• [0016]
    Referring to FIG. 1, a top view is shown of an exemplary induction charger 100. The induction charger 100 can include an induction charger base (base) 110 having a primary coil 120. The base 110 can be provided in any arrangement compatible for use in an induction charging system. For example, the base 110 can be a substantially planar pad, as shown. The base also can be configured as a stand, a box, a bowl, a tub, or any other suitable shape. In yet another arrangement, the base can be provided with contours configured to receive specific battery operated devices.
  • [0017]
    In a preferred arrangement, the base 110 can comprise a dielectric material (e.g. rubber or plastic) and the primary coil 120 can be embedded within the dielectric material. Nonetheless, other base arrangements can be used. For instance, the primary coil 120 can be disposed above or below the base 110. Further, the base 110 can comprise other types of material. For example, the base can have one or more regions having ferromagnetic or paramagnetic materials disposed within the base to enhance or contour a magnetic field generated by the primary coil 120.
  • [0018]
    The primary coil 120 can include a conductive and/or semi-conductive material to facilitate a flow of electric current through the primary coil 120. Further, the primary coil 120 can be operatively connected to receive time-varying electric current from a power supply 130. For example, the electric current can be sinusoidal alternating current (A/C), pulsed current, or any other electric signal which causes the primary coil 120 to generate a time-varying magnetic field. In the preferred arrangement, the power supply 130 can be configured to mate with an electrical outlet.
  • [0019]
    In operation, one or more battery operated devices 140 can be proximately located to the base 110. For example, the battery operated devices 140 can be positioned on the base 110, as shown. The battery operated devices 140 also can be positioned over, under, or near the base 110 such that the magnetic field generated by the primary coil 120 couples to the devices 140.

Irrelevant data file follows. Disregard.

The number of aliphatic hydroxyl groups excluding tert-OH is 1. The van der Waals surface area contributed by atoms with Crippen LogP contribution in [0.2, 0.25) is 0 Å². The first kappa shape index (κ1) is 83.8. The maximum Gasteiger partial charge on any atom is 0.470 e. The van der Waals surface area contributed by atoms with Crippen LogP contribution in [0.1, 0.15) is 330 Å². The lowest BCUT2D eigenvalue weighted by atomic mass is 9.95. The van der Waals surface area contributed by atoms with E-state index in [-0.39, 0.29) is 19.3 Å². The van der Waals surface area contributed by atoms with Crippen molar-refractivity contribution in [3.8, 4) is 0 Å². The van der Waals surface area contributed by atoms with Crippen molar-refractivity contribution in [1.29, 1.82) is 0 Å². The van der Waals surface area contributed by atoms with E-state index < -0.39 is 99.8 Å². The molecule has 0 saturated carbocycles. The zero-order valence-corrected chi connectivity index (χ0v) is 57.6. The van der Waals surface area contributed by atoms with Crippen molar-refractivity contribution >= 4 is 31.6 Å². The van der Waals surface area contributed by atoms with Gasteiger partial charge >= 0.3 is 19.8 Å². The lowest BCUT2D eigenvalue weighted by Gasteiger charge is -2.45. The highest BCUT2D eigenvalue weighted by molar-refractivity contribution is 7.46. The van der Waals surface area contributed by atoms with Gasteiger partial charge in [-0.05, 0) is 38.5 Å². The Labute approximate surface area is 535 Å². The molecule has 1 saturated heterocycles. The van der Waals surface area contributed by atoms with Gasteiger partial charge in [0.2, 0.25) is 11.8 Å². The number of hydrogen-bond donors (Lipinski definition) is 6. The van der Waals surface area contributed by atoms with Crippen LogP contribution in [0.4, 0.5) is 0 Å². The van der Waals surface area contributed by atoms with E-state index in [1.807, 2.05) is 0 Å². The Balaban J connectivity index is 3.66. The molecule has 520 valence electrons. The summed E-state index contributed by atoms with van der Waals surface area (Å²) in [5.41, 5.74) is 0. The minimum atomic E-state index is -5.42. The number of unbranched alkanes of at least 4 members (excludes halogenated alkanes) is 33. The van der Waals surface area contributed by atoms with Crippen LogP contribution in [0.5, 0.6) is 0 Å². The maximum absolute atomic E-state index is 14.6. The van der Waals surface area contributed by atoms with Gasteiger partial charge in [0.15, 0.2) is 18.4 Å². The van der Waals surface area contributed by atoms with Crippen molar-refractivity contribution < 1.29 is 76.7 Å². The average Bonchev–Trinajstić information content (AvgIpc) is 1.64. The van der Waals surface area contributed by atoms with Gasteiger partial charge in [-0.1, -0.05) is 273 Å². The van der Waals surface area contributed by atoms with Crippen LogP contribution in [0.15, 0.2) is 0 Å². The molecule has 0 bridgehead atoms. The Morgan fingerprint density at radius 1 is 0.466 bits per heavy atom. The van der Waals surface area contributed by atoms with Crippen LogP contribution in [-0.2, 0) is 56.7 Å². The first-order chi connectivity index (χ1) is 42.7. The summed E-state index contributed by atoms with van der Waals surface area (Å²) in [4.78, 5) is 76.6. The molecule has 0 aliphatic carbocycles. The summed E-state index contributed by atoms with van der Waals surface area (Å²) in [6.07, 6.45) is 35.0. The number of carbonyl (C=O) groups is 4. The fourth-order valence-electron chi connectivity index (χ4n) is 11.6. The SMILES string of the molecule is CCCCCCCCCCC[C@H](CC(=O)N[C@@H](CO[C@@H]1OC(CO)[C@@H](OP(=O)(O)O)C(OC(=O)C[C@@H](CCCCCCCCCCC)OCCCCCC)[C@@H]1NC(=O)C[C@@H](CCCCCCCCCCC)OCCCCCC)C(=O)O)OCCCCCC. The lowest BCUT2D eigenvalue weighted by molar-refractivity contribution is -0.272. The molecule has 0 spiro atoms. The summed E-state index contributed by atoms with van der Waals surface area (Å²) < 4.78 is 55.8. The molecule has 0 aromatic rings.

• [0020]
    Referring to FIG. 2, a schematic view of an exemplary induction charging system 200 is shown. As noted, the induction charging system includes an induction charger base 210 having a primary coil 220 and a power supply 230. The primary coil 220 can be electromagnetically coupled to a secondary coil 252 of a battery charging system 250. The battery charging system 250 can be used to charge a cell 264, for example a battery cell. In one arrangement, the battery charging system 250 can reside within a battery operated device and provide electrical outputs 266, 267 to supply energy to the cell 264, for example via electrical contacts. In an alternate arrangement, the battery charging system 250 (including the cell 264) can reside within the battery itself used to power a battery operated device. In either case, the battery can be a battery which is detachable from the battery operated device.
  • [0021]
    The cell 264 can be any energy storage device. For example, the cell can be made from any rechargeable cell technology including, but not limited to, nickel-cadmium, nickel-metal hydride, and lithium ion technologies. In another arrangement, the cell can be a capacitor. The cell 264 can be detachable from, or fixed to, the battery operated device.